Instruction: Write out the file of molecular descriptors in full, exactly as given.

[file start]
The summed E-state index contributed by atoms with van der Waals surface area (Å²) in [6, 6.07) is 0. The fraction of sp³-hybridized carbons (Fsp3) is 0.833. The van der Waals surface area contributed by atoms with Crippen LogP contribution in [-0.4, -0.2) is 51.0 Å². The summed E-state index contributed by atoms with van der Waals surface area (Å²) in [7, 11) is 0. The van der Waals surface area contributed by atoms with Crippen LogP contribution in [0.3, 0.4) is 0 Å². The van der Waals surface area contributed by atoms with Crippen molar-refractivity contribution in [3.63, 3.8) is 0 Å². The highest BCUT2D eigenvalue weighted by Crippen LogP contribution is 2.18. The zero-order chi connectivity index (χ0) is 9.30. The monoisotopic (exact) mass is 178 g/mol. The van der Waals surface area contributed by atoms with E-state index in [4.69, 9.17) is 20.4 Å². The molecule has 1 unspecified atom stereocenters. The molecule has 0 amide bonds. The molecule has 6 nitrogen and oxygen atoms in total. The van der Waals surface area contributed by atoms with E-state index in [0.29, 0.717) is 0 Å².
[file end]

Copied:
The summed E-state index contributed by atoms with van der Waals surface area (Å²) in [6, 6.07) is 0. The fraction of sp³-hybridized carbons (Fsp3) is 0.833. The van der Waals surface area contributed by atoms with Crippen LogP contribution in [-0.4, -0.2) is 51.0 Å². The summed E-state index contributed by atoms with van der Waals surface area (Å²) in [7, 11) is 0. The van der Waals surface area contributed by atoms with Crippen LogP contribution in [0.3, 0.4) is 0 Å². The van der Waals surface area contributed by atoms with Crippen molar-refractivity contribution in [3.63, 3.8) is 0 Å². The highest BCUT2D eigenvalue weighted by Crippen LogP contribution is 2.18. The zero-order chi connectivity index (χ0) is 9.30. The monoisotopic (exact) mass is 178 g/mol. The van der Waals surface area contributed by atoms with E-state index in [4.69, 9.17) is 20.4 Å². The molecule has 1 unspecified atom stereocenters. The molecule has 0 amide bonds. The molecule has 6 nitrogen and oxygen atoms in total. The van der Waals surface area contributed by atoms with E-state index in [0.29, 0.717) is 0 Å².